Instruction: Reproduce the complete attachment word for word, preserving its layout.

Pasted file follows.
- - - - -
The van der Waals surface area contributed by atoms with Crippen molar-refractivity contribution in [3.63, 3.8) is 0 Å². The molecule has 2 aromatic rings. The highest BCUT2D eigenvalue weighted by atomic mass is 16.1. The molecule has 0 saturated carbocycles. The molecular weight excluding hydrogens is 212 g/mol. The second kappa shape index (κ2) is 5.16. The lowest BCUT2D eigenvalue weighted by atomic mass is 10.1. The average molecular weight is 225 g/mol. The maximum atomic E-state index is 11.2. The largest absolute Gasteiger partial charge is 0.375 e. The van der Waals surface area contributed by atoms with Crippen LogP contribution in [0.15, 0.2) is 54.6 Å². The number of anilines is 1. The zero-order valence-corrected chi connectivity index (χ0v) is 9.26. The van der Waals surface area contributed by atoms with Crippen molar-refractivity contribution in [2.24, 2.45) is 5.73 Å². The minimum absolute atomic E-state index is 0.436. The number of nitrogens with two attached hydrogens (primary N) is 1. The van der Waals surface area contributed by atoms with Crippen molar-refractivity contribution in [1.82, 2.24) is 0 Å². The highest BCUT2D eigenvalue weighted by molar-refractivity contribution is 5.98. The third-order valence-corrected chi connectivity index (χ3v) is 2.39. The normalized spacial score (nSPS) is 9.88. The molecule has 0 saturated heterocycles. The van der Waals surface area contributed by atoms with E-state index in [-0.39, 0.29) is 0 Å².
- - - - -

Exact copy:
The van der Waals surface area contributed by atoms with Crippen molar-refractivity contribution in [3.63, 3.8) is 0 Å². The molecule has 2 aromatic rings. The highest BCUT2D eigenvalue weighted by atomic mass is 16.1. The molecule has 0 saturated carbocycles. The molecular weight excluding hydrogens is 212 g/mol. The second kappa shape index (κ2) is 5.16. The lowest BCUT2D eigenvalue weighted by atomic mass is 10.1. The average molecular weight is 225 g/mol. The maximum atomic E-state index is 11.2. The largest absolute Gasteiger partial charge is 0.375 e. The van der Waals surface area contributed by atoms with Crippen LogP contribution in [0.15, 0.2) is 54.6 Å². The number of anilines is 1. The zero-order valence-corrected chi connectivity index (χ0v) is 9.26. The van der Waals surface area contributed by atoms with Crippen molar-refractivity contribution in [2.24, 2.45) is 5.73 Å². The minimum absolute atomic E-state index is 0.436. The number of nitrogens with two attached hydrogens (primary N) is 1. The van der Waals surface area contributed by atoms with Crippen molar-refractivity contribution in [1.82, 2.24) is 0 Å². The highest BCUT2D eigenvalue weighted by molar-refractivity contribution is 5.98. The third-order valence-corrected chi connectivity index (χ3v) is 2.39. The normalized spacial score (nSPS) is 9.88. The molecule has 0 saturated heterocycles. The van der Waals surface area contributed by atoms with E-state index in [-0.39, 0.29) is 0 Å².